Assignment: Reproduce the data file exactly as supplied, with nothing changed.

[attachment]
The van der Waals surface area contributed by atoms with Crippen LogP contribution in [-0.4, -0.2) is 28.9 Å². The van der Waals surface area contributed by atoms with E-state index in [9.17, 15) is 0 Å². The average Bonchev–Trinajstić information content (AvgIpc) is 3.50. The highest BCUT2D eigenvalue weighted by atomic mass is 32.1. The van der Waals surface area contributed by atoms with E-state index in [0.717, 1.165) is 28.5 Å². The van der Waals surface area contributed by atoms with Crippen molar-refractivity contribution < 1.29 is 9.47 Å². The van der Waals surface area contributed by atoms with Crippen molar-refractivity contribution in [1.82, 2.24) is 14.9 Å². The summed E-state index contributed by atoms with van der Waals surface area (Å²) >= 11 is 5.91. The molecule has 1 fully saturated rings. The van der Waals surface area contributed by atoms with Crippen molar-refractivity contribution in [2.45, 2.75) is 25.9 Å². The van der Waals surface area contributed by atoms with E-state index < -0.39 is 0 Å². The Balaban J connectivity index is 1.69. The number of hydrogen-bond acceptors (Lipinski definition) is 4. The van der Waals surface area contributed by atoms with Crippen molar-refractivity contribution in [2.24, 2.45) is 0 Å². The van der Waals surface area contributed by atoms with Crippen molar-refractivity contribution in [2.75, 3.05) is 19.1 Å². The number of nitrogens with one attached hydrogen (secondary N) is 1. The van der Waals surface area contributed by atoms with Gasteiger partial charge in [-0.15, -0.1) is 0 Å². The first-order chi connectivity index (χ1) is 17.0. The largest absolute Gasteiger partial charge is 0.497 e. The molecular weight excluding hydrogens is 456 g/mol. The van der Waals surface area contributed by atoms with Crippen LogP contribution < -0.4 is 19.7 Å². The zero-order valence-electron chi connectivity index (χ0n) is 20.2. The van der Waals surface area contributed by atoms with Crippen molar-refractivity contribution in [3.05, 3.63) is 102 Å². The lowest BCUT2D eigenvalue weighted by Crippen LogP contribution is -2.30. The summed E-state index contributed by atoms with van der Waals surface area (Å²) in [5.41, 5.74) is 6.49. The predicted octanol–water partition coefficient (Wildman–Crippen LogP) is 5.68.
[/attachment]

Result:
The van der Waals surface area contributed by atoms with Crippen LogP contribution in [-0.4, -0.2) is 28.9 Å². The van der Waals surface area contributed by atoms with E-state index in [9.17, 15) is 0 Å². The average Bonchev–Trinajstić information content (AvgIpc) is 3.50. The highest BCUT2D eigenvalue weighted by atomic mass is 32.1. The van der Waals surface area contributed by atoms with E-state index in [0.717, 1.165) is 28.5 Å². The van der Waals surface area contributed by atoms with Crippen molar-refractivity contribution < 1.29 is 9.47 Å². The van der Waals surface area contributed by atoms with Crippen molar-refractivity contribution in [1.82, 2.24) is 14.9 Å². The summed E-state index contributed by atoms with van der Waals surface area (Å²) >= 11 is 5.91. The molecule has 1 fully saturated rings. The van der Waals surface area contributed by atoms with Crippen molar-refractivity contribution in [2.45, 2.75) is 25.9 Å². The van der Waals surface area contributed by atoms with E-state index < -0.39 is 0 Å². The Balaban J connectivity index is 1.69. The number of hydrogen-bond acceptors (Lipinski definition) is 4. The van der Waals surface area contributed by atoms with Crippen molar-refractivity contribution in [2.24, 2.45) is 0 Å². The van der Waals surface area contributed by atoms with Crippen molar-refractivity contribution in [2.75, 3.05) is 19.1 Å². The number of nitrogens with one attached hydrogen (secondary N) is 1. The van der Waals surface area contributed by atoms with Gasteiger partial charge in [-0.15, -0.1) is 0 Å². The first-order chi connectivity index (χ1) is 17.0. The largest absolute Gasteiger partial charge is 0.497 e. The molecular weight excluding hydrogens is 456 g/mol. The van der Waals surface area contributed by atoms with Crippen LogP contribution < -0.4 is 19.7 Å². The zero-order valence-electron chi connectivity index (χ0n) is 20.2. The van der Waals surface area contributed by atoms with Crippen molar-refractivity contribution in [3.05, 3.63) is 102 Å². The lowest BCUT2D eigenvalue weighted by Crippen LogP contribution is -2.30. The summed E-state index contributed by atoms with van der Waals surface area (Å²) in [5.41, 5.74) is 6.49. The predicted octanol–water partition coefficient (Wildman–Crippen LogP) is 5.68.